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Enhanced surveillance of methicillin-resistant Staphylococcus aureus (MRSA) bacteraemia in children in the UK and Ireland
  1. Alan P Johnson1,*,
  2. Mike Sharland2,
  3. Catherine Goodall1,
  4. Ruth Blackburn1,
  5. Angela Kearns1,
  6. Ruth Gilbert3,
  7. Theresa Lamagni1,
  8. Andre Charlett1,
  9. Mark Ganner1,
  10. Robert Hill1,
  11. Barry Cookson1,
  12. David Livermore1,
  13. Julie Wilson4,
  14. Robert Cunney5,
  15. Angela Rossney6,
  16. Georgia Duckworth1
  1. 1 Health Protection Agency, United Kingdom;
  2. 2 St Georges Hospital, United Kingdom;
  3. 3 Institute for Child Health, United Kingdom;
  4. 4 Health Protection Scotland, United Kingdom;
  5. 5 National Disease Surveillance Centre, United Kingdom;
  6. 6 National MRSA Reference Laboratory, United Kingdom
  1. Correspondence to: Alan Johnson, HPA, /, /, /, United Kingdom; alan.johnson{at}


Objective: To determine the incidence and demographic features of methicillin-resistant Staphylococcus aureus (MRSA) bacteraemia in children in the UK and Republic of Ireland, and to characterise MRSA isolated from cases.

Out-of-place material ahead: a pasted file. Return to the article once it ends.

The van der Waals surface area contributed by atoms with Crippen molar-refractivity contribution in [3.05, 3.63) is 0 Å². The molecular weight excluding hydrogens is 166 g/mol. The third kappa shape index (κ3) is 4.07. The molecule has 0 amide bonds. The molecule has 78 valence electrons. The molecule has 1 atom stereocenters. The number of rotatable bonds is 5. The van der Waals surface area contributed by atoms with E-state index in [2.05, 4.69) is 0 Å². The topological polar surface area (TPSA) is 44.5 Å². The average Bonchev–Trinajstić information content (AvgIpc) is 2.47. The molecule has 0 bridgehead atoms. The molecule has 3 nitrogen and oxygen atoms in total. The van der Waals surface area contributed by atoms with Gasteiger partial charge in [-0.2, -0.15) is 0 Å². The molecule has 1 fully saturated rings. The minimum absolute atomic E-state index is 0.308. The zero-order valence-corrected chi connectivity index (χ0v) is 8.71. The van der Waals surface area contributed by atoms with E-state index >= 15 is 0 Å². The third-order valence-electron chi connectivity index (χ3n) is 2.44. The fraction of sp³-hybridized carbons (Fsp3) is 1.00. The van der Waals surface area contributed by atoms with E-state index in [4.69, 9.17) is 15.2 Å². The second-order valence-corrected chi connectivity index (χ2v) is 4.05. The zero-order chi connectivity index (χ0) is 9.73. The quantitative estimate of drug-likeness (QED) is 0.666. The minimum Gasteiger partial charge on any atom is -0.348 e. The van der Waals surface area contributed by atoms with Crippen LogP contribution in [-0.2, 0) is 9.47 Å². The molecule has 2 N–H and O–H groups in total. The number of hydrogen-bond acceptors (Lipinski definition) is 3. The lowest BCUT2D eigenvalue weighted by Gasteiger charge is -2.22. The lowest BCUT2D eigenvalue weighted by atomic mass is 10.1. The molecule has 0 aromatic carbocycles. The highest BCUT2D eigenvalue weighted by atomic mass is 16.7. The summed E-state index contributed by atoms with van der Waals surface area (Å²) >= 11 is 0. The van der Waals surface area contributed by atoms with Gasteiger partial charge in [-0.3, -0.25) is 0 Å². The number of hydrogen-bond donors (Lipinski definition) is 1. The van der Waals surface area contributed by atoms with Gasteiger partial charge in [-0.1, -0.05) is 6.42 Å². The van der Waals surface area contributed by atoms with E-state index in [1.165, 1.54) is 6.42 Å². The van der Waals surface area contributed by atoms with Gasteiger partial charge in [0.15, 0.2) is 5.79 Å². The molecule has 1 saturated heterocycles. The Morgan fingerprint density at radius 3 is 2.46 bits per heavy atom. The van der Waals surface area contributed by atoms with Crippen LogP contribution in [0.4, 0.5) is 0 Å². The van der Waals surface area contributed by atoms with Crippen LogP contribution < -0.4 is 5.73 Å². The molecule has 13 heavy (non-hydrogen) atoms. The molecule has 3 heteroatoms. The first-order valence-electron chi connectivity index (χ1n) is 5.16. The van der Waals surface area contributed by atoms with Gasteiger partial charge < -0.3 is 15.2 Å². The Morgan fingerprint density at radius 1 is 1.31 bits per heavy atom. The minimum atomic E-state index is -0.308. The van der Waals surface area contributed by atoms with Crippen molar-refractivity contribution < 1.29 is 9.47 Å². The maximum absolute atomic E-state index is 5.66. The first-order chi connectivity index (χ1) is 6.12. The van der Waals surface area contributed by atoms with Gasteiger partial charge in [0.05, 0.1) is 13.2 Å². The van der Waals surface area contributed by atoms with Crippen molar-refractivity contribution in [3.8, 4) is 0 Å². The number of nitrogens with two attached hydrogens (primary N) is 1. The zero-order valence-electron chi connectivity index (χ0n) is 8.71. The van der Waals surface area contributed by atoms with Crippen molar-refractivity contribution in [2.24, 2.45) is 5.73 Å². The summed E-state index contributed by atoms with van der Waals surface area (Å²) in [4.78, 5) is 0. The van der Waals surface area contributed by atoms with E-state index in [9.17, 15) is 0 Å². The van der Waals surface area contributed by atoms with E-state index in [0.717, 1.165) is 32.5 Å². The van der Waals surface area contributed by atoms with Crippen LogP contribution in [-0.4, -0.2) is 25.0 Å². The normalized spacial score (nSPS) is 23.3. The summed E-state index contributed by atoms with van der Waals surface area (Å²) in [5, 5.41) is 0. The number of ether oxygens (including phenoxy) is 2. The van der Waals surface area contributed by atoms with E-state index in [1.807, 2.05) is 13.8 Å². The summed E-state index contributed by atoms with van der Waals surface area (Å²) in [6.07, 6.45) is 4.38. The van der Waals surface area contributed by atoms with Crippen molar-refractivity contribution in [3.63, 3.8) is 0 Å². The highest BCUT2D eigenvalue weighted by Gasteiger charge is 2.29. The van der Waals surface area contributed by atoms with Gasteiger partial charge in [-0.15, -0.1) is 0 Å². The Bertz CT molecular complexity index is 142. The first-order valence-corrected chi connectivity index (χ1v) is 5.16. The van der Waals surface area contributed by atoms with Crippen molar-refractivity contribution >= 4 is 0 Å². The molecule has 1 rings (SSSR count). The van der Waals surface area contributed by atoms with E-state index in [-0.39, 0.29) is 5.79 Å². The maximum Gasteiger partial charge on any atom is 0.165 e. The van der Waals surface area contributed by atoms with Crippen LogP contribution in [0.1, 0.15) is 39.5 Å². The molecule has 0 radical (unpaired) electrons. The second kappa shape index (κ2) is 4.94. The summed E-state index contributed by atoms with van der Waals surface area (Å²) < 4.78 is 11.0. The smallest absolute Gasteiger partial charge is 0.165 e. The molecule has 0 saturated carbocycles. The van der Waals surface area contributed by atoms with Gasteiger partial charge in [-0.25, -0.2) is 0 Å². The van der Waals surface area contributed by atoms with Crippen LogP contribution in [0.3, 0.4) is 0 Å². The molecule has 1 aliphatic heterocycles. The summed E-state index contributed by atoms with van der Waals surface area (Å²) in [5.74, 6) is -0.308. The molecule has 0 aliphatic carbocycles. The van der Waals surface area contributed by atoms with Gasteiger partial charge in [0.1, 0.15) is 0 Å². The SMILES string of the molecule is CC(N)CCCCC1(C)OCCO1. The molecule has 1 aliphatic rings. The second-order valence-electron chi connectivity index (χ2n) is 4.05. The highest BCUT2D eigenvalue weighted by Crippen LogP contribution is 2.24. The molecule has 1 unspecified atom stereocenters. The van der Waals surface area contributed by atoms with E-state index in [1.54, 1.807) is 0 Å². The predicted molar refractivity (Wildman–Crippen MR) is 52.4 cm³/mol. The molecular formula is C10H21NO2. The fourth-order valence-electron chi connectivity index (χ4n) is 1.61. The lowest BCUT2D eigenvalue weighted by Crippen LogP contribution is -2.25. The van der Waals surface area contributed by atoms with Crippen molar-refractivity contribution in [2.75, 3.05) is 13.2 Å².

Design: Prospective surveillance study.

Setting: Children aged <16 years hospitalized with bacteraemia due to MRSA.

Methods: Cases were ascertained by active surveillance involving paediatricians reporting to the British Paediatric Surveillance Unit and by routine laboratory surveillance. Patient characteristics were obtained using questionnaires sent to reporting paediatricians. MRSA isolates were characterised using molecular and phenotypic techniques including antimicrobial susceptibility testing.

Results: 265 episodes of MRSA bacteraemia were ascertained, involving 252 children. The overall incidence rate was 1.1 per 100,000 child population per year (95%CI 0.9-1.2): 61% of the children were aged <1 year (a rate of 9.7 cases per 100,000 population per year [95% CI 95% CI 8.2 – 11.4]) and 35% were <1 month. Clinical data were obtained from 115 cases. The clinical presentation varied, with fever present in only 16% of neonates compared with 72% of older children. A history of invasive procedure was common, with 32% having had intravascular lines and 13% having undergone surgery. Sixty-two per cent of patients for whom data were available were receiving high-dependency care (46% in SCBU/NICU and 16% in PICU). Of 93 MRSA isolates studied, 73% belonged to epidemic strains widely associated with nosocomial infection in the UK and Ireland.

Conclusions: MRSA bacteraemia in children was relatively uncommon and was predominantly seen in very young children, often those receiving neonatal or paediatric intensive care. Bacteraemia predominantly involved well documented epidemic strains of MRSA associated with nosocomial infection.

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